REVIEW: Breakfast Club – the 80s Musical (iO Theater)

Late-night musical re-enacts iconic Hughes film

 bc4

iO Theater, Wrigleyville, presents

Breakfast Club: the Totally ’80s Musical

Adapted and Directed by Jason R. Chin
Through March 25 (ticket info)

Reviewed by Leah A. Zeldes

Driving down to see iO Theater’s late-night Breakfast Club: the Totally ’80s Musical, I tried to recall the salient features of that distant decade. Other than my own wedding and all the social, political and international goings-on summed up in the name Ronald Reagan, I couldn’t think of much. It was a fairly colorless era.

bc10 However, this show isn’t a paean to the totality of the 1980s, but only a tiny portion of it: John Hughes’ 1985 teen-angst cult film "The Breakfast Club." Set in Shermer High School, a fictional version of Hughes’ Northbrook alma mater, Glenbrook North, the show mixes dialog from the movie with nearly a dozen 1970s and ’80s songs performed by the cast in choreographed routines.

The film’s success lies in its combining the archetypes of high school: The Brain. The Jock. The Princess. The Basketcase. The Rebel. Whether you wore your hair shoulder length or in a mullet, dressed in tie-dye or bubble skirts, you knew them. This homage brings them back to life.

With Mark Lowe as Mr. Vernon; Tim Dunn as Brian Johnson, the Brain; Brian Finlay as Andy Clark, the Jock; Jessica Joy as Claire Standish, the Princess; Mary Cait Walthall as Allison Reynolds, the Basketcase; and Jeremiah Howe as John Bender, the Rebel; the cast re-enacts the Saturday when the five teens were unexpectedly stuck together for a day-long detention, punctuated by song and dance numbers set to the likes of Billy Idol’s "Rebel Yell" and Michael Jackson’s "Beat It."

Although this kind of like a live-action version of a video on YouTube (where you can see a dozen such re-enactments created by actual high-school students, mixed in with homemade music videos featuring "The Breakfast Club" movie clips), the iO cast has undeniable talent. In some cases, I thought their characterizations were better than the originals — and good voices. Musical Director Seth Tucker and Michele Tucker ably accompany on guitar, drums and keyboards.

bc3 bc8
breakfastclub2 bc7

Erica Reid and Jeff Gandy‘s jerky, self-conscious choreography imparts a good deal of the humor, coupled with the actors’ largely deadpan re-creations of the characters.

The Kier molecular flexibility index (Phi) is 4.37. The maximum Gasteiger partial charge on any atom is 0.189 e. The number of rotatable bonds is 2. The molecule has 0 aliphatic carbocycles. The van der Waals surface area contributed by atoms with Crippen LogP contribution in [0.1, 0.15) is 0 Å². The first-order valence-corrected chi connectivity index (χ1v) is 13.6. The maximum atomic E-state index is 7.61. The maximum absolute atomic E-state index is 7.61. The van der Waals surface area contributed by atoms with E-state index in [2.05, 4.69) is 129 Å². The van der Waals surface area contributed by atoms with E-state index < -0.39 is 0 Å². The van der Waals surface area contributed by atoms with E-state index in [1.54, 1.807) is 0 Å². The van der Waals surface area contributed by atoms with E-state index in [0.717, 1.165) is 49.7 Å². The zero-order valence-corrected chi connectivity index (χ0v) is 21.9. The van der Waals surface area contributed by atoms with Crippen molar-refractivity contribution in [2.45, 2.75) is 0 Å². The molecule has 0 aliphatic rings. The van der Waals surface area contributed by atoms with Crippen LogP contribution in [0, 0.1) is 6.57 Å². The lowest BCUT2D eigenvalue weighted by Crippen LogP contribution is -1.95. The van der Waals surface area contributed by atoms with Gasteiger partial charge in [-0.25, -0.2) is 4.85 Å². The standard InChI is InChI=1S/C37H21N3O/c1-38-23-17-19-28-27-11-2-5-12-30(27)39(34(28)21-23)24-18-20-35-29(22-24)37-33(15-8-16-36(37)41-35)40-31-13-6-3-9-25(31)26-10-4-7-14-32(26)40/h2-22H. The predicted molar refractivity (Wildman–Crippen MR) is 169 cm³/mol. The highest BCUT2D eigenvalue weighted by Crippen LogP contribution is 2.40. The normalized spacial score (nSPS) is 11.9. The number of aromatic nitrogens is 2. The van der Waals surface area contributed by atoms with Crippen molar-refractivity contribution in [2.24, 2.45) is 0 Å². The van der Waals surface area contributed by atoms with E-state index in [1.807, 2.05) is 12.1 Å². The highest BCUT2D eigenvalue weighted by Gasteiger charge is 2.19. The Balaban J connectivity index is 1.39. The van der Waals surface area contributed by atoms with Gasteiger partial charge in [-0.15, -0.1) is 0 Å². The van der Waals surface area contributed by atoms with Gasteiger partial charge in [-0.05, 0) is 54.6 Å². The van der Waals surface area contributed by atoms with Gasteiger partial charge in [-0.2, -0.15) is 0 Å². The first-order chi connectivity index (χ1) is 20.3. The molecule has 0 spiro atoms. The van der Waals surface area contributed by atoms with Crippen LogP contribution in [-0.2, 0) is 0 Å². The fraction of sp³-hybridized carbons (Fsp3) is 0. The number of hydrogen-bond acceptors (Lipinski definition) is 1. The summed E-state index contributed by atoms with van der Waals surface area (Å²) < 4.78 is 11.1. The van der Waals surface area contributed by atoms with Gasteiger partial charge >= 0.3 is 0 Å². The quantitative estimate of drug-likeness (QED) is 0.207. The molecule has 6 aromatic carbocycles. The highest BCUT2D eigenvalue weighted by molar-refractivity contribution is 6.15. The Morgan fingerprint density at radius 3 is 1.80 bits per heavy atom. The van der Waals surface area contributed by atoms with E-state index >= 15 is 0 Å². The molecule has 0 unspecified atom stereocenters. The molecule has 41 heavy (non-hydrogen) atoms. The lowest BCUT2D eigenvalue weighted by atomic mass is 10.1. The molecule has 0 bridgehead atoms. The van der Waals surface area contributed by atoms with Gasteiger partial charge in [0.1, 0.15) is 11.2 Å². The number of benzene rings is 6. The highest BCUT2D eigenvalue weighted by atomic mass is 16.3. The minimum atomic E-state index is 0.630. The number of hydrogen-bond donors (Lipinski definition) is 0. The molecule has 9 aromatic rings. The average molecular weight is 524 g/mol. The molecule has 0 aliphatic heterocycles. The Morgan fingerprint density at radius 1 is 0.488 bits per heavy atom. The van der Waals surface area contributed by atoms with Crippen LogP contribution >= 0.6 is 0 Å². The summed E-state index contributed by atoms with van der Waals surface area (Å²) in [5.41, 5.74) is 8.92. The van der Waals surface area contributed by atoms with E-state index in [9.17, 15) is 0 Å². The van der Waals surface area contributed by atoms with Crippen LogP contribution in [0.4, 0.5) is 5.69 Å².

Productions like this one are a reason I have trouble with rating systems. Lightweight and silly as it is, "Breakfast Club" is a sweet show, and if I were to rate it strictly on its own terms — just on what it’s trying to be — I’d give it four stars. But when I look at what four-star plays like "Awake and Sing" or "Out of Order" have invested in sets and costumes and playwrights, or the polish that troupes such as The Second City give to their carefully scripted works, it seems excessive to give the same rating to a quirky, bare-bones, late-night re-staging of a movie. So, while I hate to encourage all of those folks who don’t bother to read the reviews but just look at stars, I’m going to come down some for context’s sake.

However, if you remember the 1980s, or at least "The Breakfast Club," this musical might be just your thing.

 

Rating: ★★½

bc5 

Notes: Performances are at 10:30 p.m. Thursdays only. The second-floor theater has no wheelchair access. Paid parking is available in nearby lots.

 

 

 

 

breakfastclub1

2 Responses

  1. […] stuck together for a day-long detention. More  fully realized than the staged version now at iO Theater, pH’s production, reportedly three years in the making, benefits from an original score of 17 […]

  2. […] whereas the other two plays—both stage versions of The Breakfast Club (here and here) —are adaptations of a popular movie, Hey! Dancin’! is wholly original. And although […]

Leave a Reply

Fill in your details below or click an icon to log in:

WordPress.com Logo

You are commenting using your WordPress.com account. Log Out /  Change )

Google photo

You are commenting using your Google account. Log Out /  Change )

Twitter picture

You are commenting using your Twitter account. Log Out /  Change )

Facebook photo

You are commenting using your Facebook account. Log Out /  Change )

Connecting to %s

%d bloggers like this: